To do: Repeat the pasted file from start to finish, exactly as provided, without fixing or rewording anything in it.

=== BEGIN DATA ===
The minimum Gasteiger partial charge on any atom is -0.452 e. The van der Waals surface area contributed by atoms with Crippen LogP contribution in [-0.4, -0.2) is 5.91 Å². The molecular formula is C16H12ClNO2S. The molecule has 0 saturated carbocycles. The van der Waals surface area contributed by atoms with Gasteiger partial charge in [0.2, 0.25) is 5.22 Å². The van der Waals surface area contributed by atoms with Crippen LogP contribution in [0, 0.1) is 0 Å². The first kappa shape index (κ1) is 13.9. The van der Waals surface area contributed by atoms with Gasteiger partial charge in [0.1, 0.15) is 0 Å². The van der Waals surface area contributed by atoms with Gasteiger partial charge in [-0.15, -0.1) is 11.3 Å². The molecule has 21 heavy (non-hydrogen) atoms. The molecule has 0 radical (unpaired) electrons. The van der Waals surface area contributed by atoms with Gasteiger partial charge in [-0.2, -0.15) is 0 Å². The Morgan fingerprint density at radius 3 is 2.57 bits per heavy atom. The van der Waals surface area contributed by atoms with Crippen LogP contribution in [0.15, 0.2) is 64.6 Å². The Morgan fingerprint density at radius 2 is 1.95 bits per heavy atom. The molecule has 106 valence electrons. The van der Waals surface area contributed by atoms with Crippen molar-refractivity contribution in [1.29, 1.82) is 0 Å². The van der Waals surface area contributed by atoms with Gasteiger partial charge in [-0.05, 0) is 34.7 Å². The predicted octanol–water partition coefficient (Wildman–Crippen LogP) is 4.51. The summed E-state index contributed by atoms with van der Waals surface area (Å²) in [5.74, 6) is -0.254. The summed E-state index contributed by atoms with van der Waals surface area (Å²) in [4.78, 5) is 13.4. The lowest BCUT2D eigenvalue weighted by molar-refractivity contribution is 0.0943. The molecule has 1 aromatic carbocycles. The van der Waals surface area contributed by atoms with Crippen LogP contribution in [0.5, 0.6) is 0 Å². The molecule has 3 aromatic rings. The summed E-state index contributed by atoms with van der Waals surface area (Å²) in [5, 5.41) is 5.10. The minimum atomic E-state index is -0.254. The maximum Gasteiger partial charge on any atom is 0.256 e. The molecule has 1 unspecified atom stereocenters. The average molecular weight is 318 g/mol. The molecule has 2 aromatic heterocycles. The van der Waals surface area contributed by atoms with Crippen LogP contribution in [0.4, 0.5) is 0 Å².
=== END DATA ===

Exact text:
The minimum Gasteiger partial charge on any atom is -0.452 e. The van der Waals surface area contributed by atoms with Crippen LogP contribution in [-0.4, -0.2) is 5.91 Å². The molecular formula is C16H12ClNO2S. The molecule has 0 saturated carbocycles. The van der Waals surface area contributed by atoms with Gasteiger partial charge in [0.2, 0.25) is 5.22 Å². The van der Waals surface area contributed by atoms with Crippen LogP contribution in [0, 0.1) is 0 Å². The first kappa shape index (κ1) is 13.9. The van der Waals surface area contributed by atoms with Gasteiger partial charge in [0.1, 0.15) is 0 Å². The van der Waals surface area contributed by atoms with Gasteiger partial charge in [-0.15, -0.1) is 11.3 Å². The molecule has 21 heavy (non-hydrogen) atoms. The molecule has 0 radical (unpaired) electrons. The van der Waals surface area contributed by atoms with Gasteiger partial charge in [-0.2, -0.15) is 0 Å². The Morgan fingerprint density at radius 3 is 2.57 bits per heavy atom. The van der Waals surface area contributed by atoms with Crippen LogP contribution in [0.15, 0.2) is 64.6 Å². The Morgan fingerprint density at radius 2 is 1.95 bits per heavy atom. The molecule has 106 valence electrons. The van der Waals surface area contributed by atoms with Crippen molar-refractivity contribution in [1.29, 1.82) is 0 Å². The van der Waals surface area contributed by atoms with Gasteiger partial charge in [-0.05, 0) is 34.7 Å². The predicted octanol–water partition coefficient (Wildman–Crippen LogP) is 4.51. The summed E-state index contributed by atoms with van der Waals surface area (Å²) in [5.74, 6) is -0.254. The summed E-state index contributed by atoms with van der Waals surface area (Å²) in [4.78, 5) is 13.4. The lowest BCUT2D eigenvalue weighted by molar-refractivity contribution is 0.0943. The molecule has 1 aromatic carbocycles. The van der Waals surface area contributed by atoms with Crippen LogP contribution in [0.5, 0.6) is 0 Å². The molecule has 3 aromatic rings. The summed E-state index contributed by atoms with van der Waals surface area (Å²) in [5, 5.41) is 5.10. The minimum atomic E-state index is -0.254. The maximum Gasteiger partial charge on any atom is 0.256 e. The molecule has 1 unspecified atom stereocenters. The average molecular weight is 318 g/mol. The molecule has 2 aromatic heterocycles. The van der Waals surface area contributed by atoms with Crippen LogP contribution in [0.4, 0.5) is 0 Å².